A decreasing function converging to zero whose derivative diverges (part2)

In that article, I gave examples of real valued functions defined on \((0,+\infty)\) that converge to zero and whose derivatives diverge. But those functions were not monotonic. Here I give an example of a decreasing real valued function \(g\) converging to zero at \(+\infty\) and whose derivative is unbounded.

We first consider the polynomial map:
\[P(x)=(1+2x)(1-x)^2=1-3x^2+2x^3\] on the segment \(I=[0,1]\). \(P\) derivative equals \(P^\prime(x)=-6x(1-x)\). Therefore \(P\) is decreasing on \(I\). Moreover we have \(P(0)=1\), \(P(1)=P^\prime(0)=P^\prime(1)=0\) and \(P^\prime(1/2)=-3/2\).

The graph of polynomial \(P\)

The intermediate function \(f: [0,+\infty) \rightarrow \mathbb{R}\) is defined piecewise as follow:
f(x) =
\frac{1}{2^{n+1}} [1+P(4^{n+1}(x-n))] & \text{ for } x \in [n,n+\frac{1}{4^{n+1}})\\
\frac{1}{2^{n+1}} & \text{ for } x \in [n+\frac{1}{4^{n+1}},n+1)\\
\] where \(n \in \mathbb{N}\).
For any \(n \in \mathbb{N}\), \(f\) is continuous on the segments \([n,n+\frac{1}{4^{n+1}})\) or \([n+\frac{1}{4^{n+1}},n+1)\). Considering right and left limits of \(f\) at points \(n\) and \(n+\frac{1}{4^{n+1}}\) for \(n \in \mathbb{N}\), one can prove that \(f\) is continuous on \([0,+\infty)\). Also \(f\) is non-increasing as \(f\) is non-increasing on each of its definition segments.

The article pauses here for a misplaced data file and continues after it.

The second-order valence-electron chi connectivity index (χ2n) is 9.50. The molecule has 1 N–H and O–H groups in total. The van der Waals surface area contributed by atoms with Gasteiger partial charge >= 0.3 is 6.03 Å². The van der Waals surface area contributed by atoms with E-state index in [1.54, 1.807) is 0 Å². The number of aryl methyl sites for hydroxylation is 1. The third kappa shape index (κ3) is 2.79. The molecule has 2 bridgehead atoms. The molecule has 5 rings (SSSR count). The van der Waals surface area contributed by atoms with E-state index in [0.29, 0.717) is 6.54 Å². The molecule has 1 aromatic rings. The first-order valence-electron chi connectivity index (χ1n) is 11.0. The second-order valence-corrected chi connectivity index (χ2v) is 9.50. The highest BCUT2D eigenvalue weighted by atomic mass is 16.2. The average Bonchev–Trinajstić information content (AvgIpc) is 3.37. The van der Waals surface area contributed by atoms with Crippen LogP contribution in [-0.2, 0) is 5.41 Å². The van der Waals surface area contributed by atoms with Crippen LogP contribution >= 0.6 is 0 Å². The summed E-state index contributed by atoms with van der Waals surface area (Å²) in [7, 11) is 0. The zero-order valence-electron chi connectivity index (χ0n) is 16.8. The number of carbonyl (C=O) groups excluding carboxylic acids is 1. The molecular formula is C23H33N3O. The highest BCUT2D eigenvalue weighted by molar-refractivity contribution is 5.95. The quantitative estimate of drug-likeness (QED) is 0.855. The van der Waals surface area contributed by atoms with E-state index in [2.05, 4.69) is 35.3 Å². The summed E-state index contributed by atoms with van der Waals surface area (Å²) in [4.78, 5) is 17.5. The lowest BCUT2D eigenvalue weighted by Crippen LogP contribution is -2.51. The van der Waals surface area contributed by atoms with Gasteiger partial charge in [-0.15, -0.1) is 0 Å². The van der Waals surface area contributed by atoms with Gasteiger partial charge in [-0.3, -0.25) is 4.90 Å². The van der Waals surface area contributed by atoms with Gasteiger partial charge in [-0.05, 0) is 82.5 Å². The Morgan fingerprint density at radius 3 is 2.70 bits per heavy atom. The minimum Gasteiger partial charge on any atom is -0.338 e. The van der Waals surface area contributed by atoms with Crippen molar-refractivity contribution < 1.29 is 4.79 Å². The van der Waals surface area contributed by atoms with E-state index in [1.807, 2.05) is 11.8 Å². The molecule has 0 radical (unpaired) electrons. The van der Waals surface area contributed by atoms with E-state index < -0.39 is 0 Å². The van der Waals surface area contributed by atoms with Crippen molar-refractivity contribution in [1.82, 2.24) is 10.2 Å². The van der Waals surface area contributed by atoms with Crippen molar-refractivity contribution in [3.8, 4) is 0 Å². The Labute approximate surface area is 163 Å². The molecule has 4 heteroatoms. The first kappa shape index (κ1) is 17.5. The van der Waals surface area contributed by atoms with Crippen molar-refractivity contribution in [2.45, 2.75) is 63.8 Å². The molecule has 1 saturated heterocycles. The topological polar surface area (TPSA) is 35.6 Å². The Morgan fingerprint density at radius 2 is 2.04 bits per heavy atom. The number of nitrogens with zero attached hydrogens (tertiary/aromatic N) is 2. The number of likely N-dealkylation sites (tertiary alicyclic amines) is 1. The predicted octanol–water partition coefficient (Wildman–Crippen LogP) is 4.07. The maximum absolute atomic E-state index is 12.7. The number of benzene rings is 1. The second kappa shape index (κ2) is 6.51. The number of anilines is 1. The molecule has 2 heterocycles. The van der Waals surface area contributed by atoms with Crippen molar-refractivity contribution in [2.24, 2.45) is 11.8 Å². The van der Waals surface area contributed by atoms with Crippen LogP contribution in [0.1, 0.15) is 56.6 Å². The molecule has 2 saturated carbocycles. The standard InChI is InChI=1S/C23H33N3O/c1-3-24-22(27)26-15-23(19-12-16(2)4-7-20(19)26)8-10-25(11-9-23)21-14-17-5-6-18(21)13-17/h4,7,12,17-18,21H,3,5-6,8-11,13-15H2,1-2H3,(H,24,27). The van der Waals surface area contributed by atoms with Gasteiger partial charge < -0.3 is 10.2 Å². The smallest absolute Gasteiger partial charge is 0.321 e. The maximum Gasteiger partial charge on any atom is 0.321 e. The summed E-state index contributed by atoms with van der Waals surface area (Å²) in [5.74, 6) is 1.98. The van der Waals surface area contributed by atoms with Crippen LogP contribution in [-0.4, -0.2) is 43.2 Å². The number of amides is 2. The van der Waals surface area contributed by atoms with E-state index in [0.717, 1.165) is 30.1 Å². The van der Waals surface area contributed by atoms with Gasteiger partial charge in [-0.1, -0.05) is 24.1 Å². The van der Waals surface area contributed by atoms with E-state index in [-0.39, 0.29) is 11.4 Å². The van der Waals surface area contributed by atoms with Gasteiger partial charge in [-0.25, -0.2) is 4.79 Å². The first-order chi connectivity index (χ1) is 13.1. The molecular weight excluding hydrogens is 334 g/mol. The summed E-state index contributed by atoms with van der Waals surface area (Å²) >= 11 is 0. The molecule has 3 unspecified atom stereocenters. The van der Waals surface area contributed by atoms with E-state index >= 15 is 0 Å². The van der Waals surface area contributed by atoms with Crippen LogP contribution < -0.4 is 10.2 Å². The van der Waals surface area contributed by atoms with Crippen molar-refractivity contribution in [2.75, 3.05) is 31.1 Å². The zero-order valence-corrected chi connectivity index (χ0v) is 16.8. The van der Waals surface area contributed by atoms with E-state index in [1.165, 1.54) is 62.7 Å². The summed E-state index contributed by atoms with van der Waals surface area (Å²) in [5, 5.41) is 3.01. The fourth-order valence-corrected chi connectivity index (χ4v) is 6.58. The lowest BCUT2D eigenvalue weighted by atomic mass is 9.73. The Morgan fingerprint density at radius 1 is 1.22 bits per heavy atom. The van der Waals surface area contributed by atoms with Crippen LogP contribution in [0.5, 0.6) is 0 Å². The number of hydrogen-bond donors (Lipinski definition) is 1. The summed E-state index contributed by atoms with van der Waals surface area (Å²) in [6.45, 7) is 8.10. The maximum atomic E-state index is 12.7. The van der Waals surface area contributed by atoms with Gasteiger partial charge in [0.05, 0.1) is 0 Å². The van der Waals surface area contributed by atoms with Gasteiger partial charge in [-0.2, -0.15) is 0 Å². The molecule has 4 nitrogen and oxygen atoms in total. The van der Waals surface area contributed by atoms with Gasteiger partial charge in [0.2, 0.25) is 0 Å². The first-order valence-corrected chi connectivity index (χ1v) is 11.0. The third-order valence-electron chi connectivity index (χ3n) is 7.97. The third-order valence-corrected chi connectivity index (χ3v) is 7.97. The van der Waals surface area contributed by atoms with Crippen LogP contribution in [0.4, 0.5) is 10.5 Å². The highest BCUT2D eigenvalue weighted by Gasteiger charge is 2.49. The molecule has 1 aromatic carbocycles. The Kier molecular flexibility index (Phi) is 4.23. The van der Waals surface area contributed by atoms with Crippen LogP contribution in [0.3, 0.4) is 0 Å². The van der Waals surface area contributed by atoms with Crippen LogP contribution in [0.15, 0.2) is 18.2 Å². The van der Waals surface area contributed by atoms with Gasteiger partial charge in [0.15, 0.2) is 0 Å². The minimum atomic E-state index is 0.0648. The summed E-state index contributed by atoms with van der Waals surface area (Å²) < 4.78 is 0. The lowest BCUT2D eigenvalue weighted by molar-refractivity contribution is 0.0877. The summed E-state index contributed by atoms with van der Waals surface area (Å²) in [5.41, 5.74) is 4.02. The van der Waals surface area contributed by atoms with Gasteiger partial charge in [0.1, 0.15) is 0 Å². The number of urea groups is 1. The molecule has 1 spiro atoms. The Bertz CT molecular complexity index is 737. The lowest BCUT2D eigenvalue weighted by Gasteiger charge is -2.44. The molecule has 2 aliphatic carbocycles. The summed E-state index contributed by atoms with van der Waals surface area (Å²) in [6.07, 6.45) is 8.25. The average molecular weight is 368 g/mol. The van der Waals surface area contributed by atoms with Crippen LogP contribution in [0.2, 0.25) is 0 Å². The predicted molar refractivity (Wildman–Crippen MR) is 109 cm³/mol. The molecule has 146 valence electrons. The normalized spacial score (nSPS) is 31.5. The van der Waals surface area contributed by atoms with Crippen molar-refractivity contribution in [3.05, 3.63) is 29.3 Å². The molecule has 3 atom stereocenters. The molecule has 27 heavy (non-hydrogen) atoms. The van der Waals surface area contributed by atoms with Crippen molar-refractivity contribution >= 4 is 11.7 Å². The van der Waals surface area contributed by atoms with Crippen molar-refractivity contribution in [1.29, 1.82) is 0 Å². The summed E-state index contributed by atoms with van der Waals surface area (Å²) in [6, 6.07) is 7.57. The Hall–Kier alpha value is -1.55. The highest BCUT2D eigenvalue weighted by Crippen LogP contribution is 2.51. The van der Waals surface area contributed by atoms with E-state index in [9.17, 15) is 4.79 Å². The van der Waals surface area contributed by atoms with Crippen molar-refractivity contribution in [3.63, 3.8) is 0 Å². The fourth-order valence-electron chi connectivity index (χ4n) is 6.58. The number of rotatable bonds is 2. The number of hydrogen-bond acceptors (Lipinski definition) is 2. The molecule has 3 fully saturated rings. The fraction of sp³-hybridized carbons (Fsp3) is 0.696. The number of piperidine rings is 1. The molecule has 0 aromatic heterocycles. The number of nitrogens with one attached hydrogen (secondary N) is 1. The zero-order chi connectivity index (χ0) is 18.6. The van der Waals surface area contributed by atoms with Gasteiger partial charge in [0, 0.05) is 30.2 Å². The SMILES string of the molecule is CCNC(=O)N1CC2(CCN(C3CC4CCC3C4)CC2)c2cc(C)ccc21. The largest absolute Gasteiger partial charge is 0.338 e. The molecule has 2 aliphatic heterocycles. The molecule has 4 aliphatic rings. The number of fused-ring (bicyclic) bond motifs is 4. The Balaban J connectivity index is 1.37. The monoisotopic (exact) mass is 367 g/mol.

\(f\) is differentiable on all segments \((n+\frac{1}{4^{n+1}},n+1)\) where \(n \in \mathbb{N}\) as \(f\) is constant on those segments and hence \(f^\prime(x)=0\) there. \(f\) is also differentiable on all segments \((n,n+\frac{1}{4^{n+1}})\) as the composition of \(P\) which is differentiable on \((0,1)\) and a linear function. Let’s analyze the differentiability of \(f\) at points \(n \in \mathbb{N}\). For \(0 < h < 1/4^{n+1}\) we have \(\frac{f(n+h)-f(n)}{h}=\frac{P(4^{n+1}h)-1}{2^{n+1}h}=\frac{-3(4^{n+1})h+2(4^{n+1})^2h^2}{2^{n+1}}\). Therefore \(\lim\limits_{h \rightarrow 0^+}\frac{f(n+h)-f(n)}{h}=0\) proving that \(f\) is differentiable at \(n\) with \(f^\prime(n)=0\). Similarly the reader will prove that for \(n \in \mathbb{N}\), \(f\) is differentiable at \(n+\frac{1}{4^{n+1}}\) with again \(f^\prime(n+\frac{1}{4^{n+1}})=0\). Also, for \(x \in (n,n+\frac{1}{4^{n+1}})\) we have \(f^\prime(x)=2^{n+1}P^\prime(4^{n+1}(x-n))\). In particular for \(x=n+\frac{1}{2}\frac{1}{4^{n+1}}\) we have \(f^\prime(n+\frac{1}{2}\frac{1}{4^{n+1}})=-3\cdot2^n\) which proves that \(f^\prime\) is unbounded on \([0,+\infty)\). \(f\) is non-increasing but not decreasing. However it is easy to derive from \(f\) a decreasing function \(g\) that converges to \(0\) and whose derivative is unbounded... just consider \(g(x)=f(x)+1/{(x+1)}\). differentiable-function-converging-to-zero-whose-derivatives-diverge-part2-image-g

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